Share your decision
Whatever you decide, it’s important to make sure your donation decision is known to your family and friends
Having an illness or medical condition doesn't necessarily prevent a person from becoming an organ or tissue donor.
When the time comes, medical specialists will determine if your organs are healthy and suitable for donation taking into account your medical, travel and social history. The important thing is that you’re registered and have spoken to your family, expressing your decision to help others and giving consent for donation to take place.
There are very few conditions where organ donation is ruled out completely.
A person cannot become an organ donor if they have or are suspected of having:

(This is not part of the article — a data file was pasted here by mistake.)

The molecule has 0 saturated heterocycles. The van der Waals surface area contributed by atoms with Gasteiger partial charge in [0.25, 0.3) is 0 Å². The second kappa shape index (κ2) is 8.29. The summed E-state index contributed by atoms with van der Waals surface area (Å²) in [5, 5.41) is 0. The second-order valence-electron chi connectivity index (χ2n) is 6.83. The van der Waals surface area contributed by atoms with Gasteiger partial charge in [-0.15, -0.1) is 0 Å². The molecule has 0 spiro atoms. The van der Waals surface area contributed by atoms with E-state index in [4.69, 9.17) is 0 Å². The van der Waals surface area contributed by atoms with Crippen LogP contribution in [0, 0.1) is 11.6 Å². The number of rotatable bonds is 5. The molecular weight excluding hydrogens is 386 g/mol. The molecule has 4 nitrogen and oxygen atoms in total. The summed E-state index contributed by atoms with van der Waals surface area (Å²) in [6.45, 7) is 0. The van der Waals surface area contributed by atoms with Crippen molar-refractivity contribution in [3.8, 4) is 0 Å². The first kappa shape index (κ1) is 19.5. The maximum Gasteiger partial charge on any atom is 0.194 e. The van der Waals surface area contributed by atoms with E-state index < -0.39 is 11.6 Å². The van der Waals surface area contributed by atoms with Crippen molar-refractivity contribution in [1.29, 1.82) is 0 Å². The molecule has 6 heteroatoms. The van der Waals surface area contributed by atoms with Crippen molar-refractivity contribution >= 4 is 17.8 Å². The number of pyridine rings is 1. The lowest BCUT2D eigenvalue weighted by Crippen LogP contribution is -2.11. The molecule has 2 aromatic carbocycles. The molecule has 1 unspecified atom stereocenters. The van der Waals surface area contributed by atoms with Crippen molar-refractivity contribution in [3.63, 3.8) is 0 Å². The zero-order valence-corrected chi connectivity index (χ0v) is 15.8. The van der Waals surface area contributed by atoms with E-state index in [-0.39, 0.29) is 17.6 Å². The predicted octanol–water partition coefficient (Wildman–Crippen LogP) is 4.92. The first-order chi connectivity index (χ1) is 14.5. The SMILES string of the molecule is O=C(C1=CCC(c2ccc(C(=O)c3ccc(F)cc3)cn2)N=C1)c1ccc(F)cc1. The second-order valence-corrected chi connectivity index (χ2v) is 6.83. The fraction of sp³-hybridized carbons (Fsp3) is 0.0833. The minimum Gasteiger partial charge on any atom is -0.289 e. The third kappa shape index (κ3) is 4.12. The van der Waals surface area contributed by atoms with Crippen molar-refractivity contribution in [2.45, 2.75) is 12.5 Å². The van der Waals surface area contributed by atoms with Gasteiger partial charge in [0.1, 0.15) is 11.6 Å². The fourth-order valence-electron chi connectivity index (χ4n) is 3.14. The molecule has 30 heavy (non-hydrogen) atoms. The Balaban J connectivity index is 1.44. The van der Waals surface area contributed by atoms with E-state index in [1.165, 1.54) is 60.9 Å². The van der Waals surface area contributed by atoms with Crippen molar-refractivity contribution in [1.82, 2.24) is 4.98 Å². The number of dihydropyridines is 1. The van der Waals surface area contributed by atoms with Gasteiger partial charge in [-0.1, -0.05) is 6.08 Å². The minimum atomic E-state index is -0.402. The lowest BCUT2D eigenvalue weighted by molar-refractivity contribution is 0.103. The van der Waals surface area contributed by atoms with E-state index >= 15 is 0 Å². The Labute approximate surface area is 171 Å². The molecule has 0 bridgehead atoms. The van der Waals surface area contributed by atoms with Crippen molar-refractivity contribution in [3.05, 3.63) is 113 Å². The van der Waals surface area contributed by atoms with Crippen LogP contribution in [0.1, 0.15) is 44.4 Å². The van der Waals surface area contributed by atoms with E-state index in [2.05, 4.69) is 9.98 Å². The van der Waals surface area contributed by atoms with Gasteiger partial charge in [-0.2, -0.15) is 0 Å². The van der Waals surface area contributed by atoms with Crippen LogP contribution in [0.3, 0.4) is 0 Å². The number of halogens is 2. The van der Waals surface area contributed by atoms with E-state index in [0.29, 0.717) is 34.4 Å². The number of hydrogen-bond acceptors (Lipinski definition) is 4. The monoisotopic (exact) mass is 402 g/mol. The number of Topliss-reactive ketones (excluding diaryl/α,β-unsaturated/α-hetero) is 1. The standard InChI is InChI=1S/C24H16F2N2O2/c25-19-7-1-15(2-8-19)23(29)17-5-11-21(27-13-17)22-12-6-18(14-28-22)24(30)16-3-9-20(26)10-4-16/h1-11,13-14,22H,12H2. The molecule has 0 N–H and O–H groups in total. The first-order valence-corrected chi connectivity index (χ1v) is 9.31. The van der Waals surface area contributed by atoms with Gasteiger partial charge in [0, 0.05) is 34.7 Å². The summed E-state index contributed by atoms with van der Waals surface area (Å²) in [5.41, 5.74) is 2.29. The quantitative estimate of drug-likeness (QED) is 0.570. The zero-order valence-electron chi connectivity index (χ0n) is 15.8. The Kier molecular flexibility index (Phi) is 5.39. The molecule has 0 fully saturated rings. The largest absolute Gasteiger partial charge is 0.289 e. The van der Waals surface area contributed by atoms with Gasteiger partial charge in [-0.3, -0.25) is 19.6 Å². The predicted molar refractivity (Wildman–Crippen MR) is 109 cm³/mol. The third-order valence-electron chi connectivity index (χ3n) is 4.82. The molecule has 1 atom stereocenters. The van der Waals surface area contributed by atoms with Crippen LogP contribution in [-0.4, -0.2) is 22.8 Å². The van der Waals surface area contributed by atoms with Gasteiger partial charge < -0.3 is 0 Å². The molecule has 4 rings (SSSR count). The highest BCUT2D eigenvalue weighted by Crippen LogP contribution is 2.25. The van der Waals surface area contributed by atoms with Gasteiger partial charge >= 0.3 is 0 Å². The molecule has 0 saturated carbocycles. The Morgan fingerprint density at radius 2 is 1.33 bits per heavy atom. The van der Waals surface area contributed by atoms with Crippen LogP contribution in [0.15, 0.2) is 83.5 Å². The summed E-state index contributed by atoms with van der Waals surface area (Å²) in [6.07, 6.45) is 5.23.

*In rare cases, the organs of donors with HIV have been used to help others with the same conditions. If you live with HIV and wish to be a donor, please register to donate, the medical team will establish whether or not your organs are suitable for donation.
Blood is taken from all potential donors and tested to rule out transmissible diseases and viruses such as HIV and hepatitis. The family of the potential donor is made aware that this procedure is required.
Someone with current active cancer cannot become an organ donor. However, it may be possible for people with certain types of cancers to donate after three years of treatment. It may also be possible to donate corneas and some tissue in these circumstances.